In this Jung fact sheet the ZL114 is fitted with side plates without the flashy 'Z'. I just couldn't miss the opportunity to have 'Z for Zorglub' on the side of a simple industrial locomotive. Readers of the Belgian comic 'Spirou et Fantasio' will know the villain Zorglub.

Cab front fitted. I did work on yet another Scale Link skip while building the Jung.
I added weight to the frame from scraps of brass. I struggled somewhat with a warped cab front, but managed to get it almost straight and glued in place. I will only glue the roof in place after having painted the interior of the cab. I decided not to fit the brake equipment as it would interfere with wires and easy handling of the Black Beetle. Sometimes you have to compromise.

My renditions of the Jung cast metal buffers. They are built from plastic card and Humbrol putty. Next they will receive more sanding and a layer of primer before being sanded again.

Buffers fitted. Still a little sanding to be done before I can prime and paint. I replaced the seat with my own made from plasticcard. The warped cab front could perhaps be used to underline the loco's hard working past?

Friday 5 April 2013

My Workbench (1/35)

Recently a reader of the blog asked how my workbench is arranged. Quite small and very simple is the short answer. In a recent issue of the internet magazine 'Model Railroad Hobbyist' one modeller took the readers for a impressive sightseeing through his perfectly laid out modelling workshop. Imagine, he had a whole room just for building models! The layout was housed in an other, much larger room.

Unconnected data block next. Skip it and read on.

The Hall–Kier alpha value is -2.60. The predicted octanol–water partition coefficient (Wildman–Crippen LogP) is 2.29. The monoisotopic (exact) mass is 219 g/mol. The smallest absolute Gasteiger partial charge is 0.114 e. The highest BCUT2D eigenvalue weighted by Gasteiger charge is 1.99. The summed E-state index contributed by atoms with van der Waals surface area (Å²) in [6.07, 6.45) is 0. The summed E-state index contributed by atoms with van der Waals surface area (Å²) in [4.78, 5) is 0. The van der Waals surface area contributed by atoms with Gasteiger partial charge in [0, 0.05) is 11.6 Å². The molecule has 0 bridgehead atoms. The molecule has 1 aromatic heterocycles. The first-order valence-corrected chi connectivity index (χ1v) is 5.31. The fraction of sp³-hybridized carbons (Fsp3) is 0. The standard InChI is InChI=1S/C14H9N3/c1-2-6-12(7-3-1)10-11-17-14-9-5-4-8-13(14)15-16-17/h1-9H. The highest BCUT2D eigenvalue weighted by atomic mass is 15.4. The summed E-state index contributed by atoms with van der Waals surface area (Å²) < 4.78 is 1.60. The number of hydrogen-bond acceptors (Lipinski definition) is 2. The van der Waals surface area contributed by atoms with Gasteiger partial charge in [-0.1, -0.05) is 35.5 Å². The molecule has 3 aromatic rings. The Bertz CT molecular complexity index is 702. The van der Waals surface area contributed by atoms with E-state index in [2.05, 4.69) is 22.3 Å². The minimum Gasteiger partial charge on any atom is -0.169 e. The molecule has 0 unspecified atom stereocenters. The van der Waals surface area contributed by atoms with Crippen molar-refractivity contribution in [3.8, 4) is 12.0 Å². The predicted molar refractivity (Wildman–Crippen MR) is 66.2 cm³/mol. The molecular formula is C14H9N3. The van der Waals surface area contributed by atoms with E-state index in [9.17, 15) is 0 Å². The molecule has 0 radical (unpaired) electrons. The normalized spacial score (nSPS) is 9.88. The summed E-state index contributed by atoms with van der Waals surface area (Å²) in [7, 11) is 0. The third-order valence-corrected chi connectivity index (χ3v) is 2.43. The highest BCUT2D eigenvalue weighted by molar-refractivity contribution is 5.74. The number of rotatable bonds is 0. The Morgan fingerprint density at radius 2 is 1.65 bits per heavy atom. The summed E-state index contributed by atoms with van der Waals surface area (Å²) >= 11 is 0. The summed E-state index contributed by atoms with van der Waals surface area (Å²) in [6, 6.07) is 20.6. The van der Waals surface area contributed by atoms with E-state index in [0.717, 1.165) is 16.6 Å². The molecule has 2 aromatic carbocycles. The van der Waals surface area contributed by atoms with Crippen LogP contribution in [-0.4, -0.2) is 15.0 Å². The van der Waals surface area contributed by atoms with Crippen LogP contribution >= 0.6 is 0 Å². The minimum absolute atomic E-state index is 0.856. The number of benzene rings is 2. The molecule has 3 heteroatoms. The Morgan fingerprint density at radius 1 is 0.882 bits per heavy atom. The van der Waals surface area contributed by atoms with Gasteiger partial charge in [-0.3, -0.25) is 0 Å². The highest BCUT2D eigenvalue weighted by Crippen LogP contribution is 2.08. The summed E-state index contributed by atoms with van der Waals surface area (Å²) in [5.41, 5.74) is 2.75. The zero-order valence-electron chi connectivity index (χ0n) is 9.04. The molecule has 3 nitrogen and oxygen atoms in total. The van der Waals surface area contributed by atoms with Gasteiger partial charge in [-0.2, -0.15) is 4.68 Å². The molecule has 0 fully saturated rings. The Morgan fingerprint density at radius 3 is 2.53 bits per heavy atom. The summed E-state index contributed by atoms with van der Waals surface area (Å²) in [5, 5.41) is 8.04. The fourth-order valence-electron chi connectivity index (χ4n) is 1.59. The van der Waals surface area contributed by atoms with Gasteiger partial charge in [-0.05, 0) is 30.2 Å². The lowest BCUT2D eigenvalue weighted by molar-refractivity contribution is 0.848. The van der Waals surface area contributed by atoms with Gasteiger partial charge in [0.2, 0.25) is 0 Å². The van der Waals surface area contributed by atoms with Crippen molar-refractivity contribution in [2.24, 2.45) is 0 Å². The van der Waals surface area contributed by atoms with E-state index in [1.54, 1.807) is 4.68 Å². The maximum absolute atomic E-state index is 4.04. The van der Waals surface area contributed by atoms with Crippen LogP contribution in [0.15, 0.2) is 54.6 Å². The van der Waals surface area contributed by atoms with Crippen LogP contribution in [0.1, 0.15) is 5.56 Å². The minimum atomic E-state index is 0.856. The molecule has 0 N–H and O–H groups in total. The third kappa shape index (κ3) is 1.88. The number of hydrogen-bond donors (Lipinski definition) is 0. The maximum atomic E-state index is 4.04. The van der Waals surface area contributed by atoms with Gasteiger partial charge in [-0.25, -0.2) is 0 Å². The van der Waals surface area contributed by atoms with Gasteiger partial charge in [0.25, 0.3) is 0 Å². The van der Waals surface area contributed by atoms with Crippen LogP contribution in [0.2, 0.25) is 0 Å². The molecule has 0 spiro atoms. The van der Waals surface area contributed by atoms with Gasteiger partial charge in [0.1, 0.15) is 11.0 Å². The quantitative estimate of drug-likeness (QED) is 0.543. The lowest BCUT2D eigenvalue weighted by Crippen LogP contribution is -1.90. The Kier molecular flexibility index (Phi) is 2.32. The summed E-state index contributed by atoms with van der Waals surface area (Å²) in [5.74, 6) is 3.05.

My modelling is done on an area no larger than 100 x 150 cm. The image below was taken by leaning well back in my chair. So if anyone expected my workbench to be huge, well it isn't.
Cleaned up workbench. Building of the Roadcraft Bedford O-tipper in progress. To the left is a small vice (made in the USSR), a mini drill and airbrush (both German). To the right is two cardboard tubes with wood and metal profiles, an assortment of primer and clear varnish in spray cans. Brushes, glues, decal solutions and old film canisters used for mixing paint can be seen as well.
The worktable is actually built into one of the well known IKEA shelf modules called Ivar. As such I sit halfway into my storage of built and unbuilt models. Under the table I keep all my tools in a small plastic tool box next to my near-silent Italian air compressor. In the shelf to the left is a small stock of sheet plastic and profiles as well as prototype info on the models currently being built. The magnetic strip over the table is used for instructions during the building. On the wall behind me is my ever growing collection of books on industrial railways, railways in general, old lorries, construction equipment as well as the result of my own 'research' into Danish industrial railways. The 'cave' is accessed by squeezing past the house's 'stationary' laptop mostly used by me (all other computers and mobile devices in the house are very much mobile - but nevertheless always out of my reach!) and the small rolling cabinet that holds my paints and all parts 'electrical' - wires, switches etc.
Frontpage of the Danish Hobby Magazine, October 1967 showing a pipe enthusiast's workshop arranged in a closet. Looks cosy and notice the enthusiast is wearing shirt and tie while working! While my work area isn't that small, it shows that with imagination you can always find room for your hobby.
If nothing else I hope to prove, that modelling can be done even in very limited space - and that lack of room isn't a good excuse for not building models. Running trains may be difficult with limited space, but building trains can be done in a small closet.